ON Semiconductor Reviews | Glassdoor

ON Semiconductor Reviews

Updated March 21, 2017
27 reviews

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ON Semiconductor President, CEO, and Director Keith D. Jackson
Keith D. Jackson
16 Ratings

27 Employee Reviews

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Pros
Cons
  • Work-life balance is almost non-existent (in 5 reviews)

  • Promotions based on old boy network (in 6 reviews)

More Pros and Cons

  1. "Cheap company"

    Star Star Star Star Star
    • Work/Life Balance
    • Culture & Values
    • Career Opportunities
    • Comp & Benefits
    • Senior Management
    Former Employee - Staff Engineer in San Jose, CA
    Former Employee - Staff Engineer in San Jose, CA
    Doesn't Recommend
    Neutral Outlook
    Disapproves of CEO

    I worked at ON Semiconductor full-time (More than a year)

    Pros

    good experiences of Merger and Acquisition

    Cons

    lots of lay offs
    cheap salary and benefit
    no talent management


  2. "Disappointed"

    Star Star Star Star Star
    • Work/Life Balance
    • Culture & Values
    • Career Opportunities
    • Comp & Benefits
    • Senior Management
    Former Employee - IC Design Engineer in Rožnov, South Bohemian Region (Czech Republic)
    Former Employee - IC Design Engineer in Rožnov, South Bohemian Region (Czech Republic)
    Doesn't Recommend
    Neutral Outlook
    No opinion of CEO

    I worked at ON Semiconductor full-time (More than a year)

    Pros

    Interesting technology. Digital block development possibilities.

    Cons

    old and retro people blocking new ideas. Never ever here again. No research. Development using old analog sub-blocks.

    Advice to Management

    find young smart people. Introduce digital development. Refresh the air. Let people introduce new modern ideas in digital development.


  3. Helpful (1)

    "Unethical ON Awareness Campampaign"

    Star Star Star Star Star
    • Work/Life Balance
    • Culture & Values
    • Career Opportunities
    • Comp & Benefits
    • Senior Management
    Former Employee - Program Manager in Phoenix, AZ
    Former Employee - Program Manager in Phoenix, AZ
    Doesn't Recommend
    Neutral Outlook
    Disapproves of CEO

    I worked at ON Semiconductor full-time (More than 10 years)

    Pros

    I started here in 1993, when it was Motorola, after graduating Magna Cum Laude in Chemical Engineering. I loved working in New Product Development. I was a program manager for the IGBTs in the SPG/PSG division.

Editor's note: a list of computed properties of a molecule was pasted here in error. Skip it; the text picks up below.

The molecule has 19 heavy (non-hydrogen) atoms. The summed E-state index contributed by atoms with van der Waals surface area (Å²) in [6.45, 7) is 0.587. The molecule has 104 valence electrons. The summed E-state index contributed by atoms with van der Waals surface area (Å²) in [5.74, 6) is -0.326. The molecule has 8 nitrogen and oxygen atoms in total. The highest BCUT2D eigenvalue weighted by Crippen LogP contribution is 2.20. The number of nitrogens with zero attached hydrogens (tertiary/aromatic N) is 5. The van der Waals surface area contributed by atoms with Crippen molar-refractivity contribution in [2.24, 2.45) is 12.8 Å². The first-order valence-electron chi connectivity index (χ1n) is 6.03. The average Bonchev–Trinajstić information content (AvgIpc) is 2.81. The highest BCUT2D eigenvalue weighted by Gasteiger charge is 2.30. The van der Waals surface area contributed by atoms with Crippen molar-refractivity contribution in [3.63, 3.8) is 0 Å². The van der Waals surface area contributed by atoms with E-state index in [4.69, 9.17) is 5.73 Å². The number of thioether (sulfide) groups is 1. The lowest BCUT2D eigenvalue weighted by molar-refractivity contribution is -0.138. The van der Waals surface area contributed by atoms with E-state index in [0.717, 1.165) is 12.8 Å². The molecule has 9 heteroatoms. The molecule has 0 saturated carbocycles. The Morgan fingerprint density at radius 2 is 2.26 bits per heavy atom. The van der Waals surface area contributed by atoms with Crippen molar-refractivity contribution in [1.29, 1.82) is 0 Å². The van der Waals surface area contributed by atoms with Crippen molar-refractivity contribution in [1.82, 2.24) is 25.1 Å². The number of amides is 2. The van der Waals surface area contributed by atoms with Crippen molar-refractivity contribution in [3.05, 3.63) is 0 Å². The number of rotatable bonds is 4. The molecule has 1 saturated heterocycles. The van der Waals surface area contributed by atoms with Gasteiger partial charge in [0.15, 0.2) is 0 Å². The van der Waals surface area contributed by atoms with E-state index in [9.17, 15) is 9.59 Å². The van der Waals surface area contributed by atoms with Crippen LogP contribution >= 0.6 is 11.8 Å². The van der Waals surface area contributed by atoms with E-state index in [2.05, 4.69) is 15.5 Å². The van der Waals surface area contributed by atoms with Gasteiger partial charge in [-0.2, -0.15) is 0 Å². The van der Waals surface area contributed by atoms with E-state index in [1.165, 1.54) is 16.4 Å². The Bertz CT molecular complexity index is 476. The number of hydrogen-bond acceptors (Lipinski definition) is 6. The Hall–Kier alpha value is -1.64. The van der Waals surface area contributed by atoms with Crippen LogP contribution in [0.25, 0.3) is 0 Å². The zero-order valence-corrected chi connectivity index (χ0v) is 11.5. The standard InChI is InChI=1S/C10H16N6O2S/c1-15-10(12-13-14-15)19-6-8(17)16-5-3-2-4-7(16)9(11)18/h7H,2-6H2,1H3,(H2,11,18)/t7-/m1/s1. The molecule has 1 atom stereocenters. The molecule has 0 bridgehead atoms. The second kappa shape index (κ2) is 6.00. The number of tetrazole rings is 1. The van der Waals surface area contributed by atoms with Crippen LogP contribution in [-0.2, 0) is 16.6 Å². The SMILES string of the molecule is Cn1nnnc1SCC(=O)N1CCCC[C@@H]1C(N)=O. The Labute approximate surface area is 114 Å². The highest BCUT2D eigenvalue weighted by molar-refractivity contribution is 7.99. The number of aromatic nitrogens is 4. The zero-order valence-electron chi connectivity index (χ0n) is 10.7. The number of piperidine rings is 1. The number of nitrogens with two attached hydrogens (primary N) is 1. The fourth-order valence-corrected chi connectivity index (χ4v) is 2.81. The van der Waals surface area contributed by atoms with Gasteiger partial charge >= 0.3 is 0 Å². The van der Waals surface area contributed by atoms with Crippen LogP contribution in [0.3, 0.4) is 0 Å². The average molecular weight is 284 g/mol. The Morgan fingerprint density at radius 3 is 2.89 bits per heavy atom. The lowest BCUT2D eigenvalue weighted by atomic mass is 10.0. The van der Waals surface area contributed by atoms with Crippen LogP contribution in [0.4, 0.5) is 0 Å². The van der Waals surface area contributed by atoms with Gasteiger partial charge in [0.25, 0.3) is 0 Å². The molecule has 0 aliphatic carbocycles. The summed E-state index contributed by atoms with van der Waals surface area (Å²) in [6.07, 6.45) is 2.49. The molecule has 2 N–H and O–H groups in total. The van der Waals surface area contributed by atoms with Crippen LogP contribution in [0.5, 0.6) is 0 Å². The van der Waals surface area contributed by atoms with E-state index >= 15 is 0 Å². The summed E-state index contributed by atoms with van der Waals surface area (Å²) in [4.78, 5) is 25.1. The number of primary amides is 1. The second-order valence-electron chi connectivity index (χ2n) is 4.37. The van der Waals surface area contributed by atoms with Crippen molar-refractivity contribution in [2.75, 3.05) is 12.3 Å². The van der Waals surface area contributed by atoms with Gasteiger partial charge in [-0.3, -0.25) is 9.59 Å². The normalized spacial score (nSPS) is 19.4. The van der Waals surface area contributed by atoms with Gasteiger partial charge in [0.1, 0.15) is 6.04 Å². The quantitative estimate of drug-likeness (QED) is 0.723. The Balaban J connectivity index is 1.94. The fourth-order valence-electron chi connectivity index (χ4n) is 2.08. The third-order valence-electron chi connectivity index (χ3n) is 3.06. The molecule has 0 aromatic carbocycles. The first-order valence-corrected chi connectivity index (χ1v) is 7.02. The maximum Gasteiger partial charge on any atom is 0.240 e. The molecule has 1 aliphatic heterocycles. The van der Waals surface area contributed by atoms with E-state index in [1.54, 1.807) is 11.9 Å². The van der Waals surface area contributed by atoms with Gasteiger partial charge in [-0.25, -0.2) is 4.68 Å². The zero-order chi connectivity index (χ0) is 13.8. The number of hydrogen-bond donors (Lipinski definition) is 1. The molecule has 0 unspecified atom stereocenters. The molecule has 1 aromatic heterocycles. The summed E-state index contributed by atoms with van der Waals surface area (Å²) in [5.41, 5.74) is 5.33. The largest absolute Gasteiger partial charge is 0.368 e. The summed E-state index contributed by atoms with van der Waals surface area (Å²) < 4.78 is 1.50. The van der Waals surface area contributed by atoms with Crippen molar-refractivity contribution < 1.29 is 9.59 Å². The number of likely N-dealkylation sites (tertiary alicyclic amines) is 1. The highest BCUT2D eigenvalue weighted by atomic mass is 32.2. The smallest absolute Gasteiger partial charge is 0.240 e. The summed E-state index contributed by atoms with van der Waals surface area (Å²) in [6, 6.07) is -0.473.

Cons

    I was involved in an accident and went on medical leave. They hired two H1B visas to take my place. When I came back, I was laid off.

    Advice to Management

    Stop hiring H1 visas and laying off older people. There were 3.2X more people 50 and over than under 50 laid off by Bill Hall's PSG in Nov 2016.


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  5. Helpful (2)

    "Not worth your time and career"

    Star Star Star Star Star
    • Work/Life Balance
    • Culture & Values
    • Career Opportunities
    • Comp & Benefits
    • Senior Management
    Former Employee - Product Line Manager in Phoenix, AZ
    Former Employee - Product Line Manager in Phoenix, AZ
    Doesn't Recommend
    Negative Outlook
    No opinion of CEO

    I worked at ON Semiconductor full-time

    Pros

    They keep on hiring. You might land up in good role

    Cons

    The culture is very aggressive. The company is unstable as it believes in firing people for any silly reason. Only favoritism can get you ahead or keep your job.

    Advice to Management

    In semiconductor industry, it is important that a person commits to a group for at least 7 years in a group so that he is responsible for his work and product line because it takes 2-3 years to build and 5 years to get the revenue. Most of the people change their group within few years and lot of groups are suffering because of that. Some people have made their strategy to move onto the next big thing and not take anything to revenue success


  6. "Engineer Manager"

    Star Star Star Star Star
    • Work/Life Balance
    • Culture & Values
    • Career Opportunities
    • Comp & Benefits
    • Senior Management
    Former Employee - Anonymous Employee
    Former Employee - Anonymous Employee
    Doesn't Recommend
    Positive Outlook
    No opinion of CEO

    I worked at ON Semiconductor full-time (More than 10 years)

    Pros

    Company is financially stable and growing. Headquarters in US. Benefits might be competitive. Some divisions appear to have a work environment that is friendly to its employees.